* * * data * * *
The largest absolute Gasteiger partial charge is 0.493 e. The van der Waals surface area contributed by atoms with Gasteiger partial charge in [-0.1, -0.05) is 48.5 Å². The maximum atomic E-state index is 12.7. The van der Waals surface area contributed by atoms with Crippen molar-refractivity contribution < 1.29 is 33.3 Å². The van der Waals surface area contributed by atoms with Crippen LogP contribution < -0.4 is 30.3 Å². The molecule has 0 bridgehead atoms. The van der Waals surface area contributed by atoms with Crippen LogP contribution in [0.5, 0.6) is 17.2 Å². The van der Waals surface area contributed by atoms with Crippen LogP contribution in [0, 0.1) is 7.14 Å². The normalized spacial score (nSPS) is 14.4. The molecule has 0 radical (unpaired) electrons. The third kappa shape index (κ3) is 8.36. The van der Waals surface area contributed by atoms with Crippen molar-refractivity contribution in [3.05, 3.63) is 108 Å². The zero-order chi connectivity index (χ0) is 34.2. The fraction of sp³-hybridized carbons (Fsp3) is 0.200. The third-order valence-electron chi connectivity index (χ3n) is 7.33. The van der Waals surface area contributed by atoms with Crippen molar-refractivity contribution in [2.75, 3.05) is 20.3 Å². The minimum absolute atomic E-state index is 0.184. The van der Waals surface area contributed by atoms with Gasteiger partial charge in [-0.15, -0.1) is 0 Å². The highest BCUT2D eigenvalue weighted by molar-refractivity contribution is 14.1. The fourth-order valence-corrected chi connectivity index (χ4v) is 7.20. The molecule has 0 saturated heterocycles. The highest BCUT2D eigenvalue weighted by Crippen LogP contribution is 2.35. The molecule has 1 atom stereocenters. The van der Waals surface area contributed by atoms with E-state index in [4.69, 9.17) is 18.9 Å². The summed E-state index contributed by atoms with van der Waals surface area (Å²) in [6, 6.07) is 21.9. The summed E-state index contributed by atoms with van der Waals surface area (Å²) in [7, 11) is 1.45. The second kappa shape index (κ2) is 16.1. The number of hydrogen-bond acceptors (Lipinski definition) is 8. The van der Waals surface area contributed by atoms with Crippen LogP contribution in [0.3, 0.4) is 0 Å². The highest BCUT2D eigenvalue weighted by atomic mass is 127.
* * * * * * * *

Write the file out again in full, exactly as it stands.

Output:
The largest absolute Gasteiger partial charge is 0.493 e. The van der Waals surface area contributed by atoms with Gasteiger partial charge in [-0.1, -0.05) is 48.5 Å². The maximum atomic E-state index is 12.7. The van der Waals surface area contributed by atoms with Crippen molar-refractivity contribution < 1.29 is 33.3 Å². The van der Waals surface area contributed by atoms with Crippen LogP contribution < -0.4 is 30.3 Å². The molecule has 0 bridgehead atoms. The van der Waals surface area contributed by atoms with Crippen LogP contribution in [0.5, 0.6) is 17.2 Å². The van der Waals surface area contributed by atoms with Crippen LogP contribution in [0, 0.1) is 7.14 Å². The normalized spacial score (nSPS) is 14.4. The molecule has 0 radical (unpaired) electrons. The third kappa shape index (κ3) is 8.36. The van der Waals surface area contributed by atoms with Crippen molar-refractivity contribution in [3.05, 3.63) is 108 Å². The zero-order chi connectivity index (χ0) is 34.2. The fraction of sp³-hybridized carbons (Fsp3) is 0.200. The third-order valence-electron chi connectivity index (χ3n) is 7.33. The van der Waals surface area contributed by atoms with Crippen molar-refractivity contribution in [2.75, 3.05) is 20.3 Å². The minimum absolute atomic E-state index is 0.184. The van der Waals surface area contributed by atoms with Gasteiger partial charge in [-0.15, -0.1) is 0 Å². The highest BCUT2D eigenvalue weighted by molar-refractivity contribution is 14.1. The fourth-order valence-corrected chi connectivity index (χ4v) is 7.20. The molecule has 0 saturated heterocycles. The highest BCUT2D eigenvalue weighted by Crippen LogP contribution is 2.35. The molecule has 1 atom stereocenters. The van der Waals surface area contributed by atoms with E-state index in [4.69, 9.17) is 18.9 Å². The summed E-state index contributed by atoms with van der Waals surface area (Å²) in [6, 6.07) is 21.9. The summed E-state index contributed by atoms with van der Waals surface area (Å²) in [7, 11) is 1.45. The second kappa shape index (κ2) is 16.1. The number of hydrogen-bond acceptors (Lipinski definition) is 8. The van der Waals surface area contributed by atoms with Crippen LogP contribution in [0.3, 0.4) is 0 Å². The highest BCUT2D eigenvalue weighted by atomic mass is 127.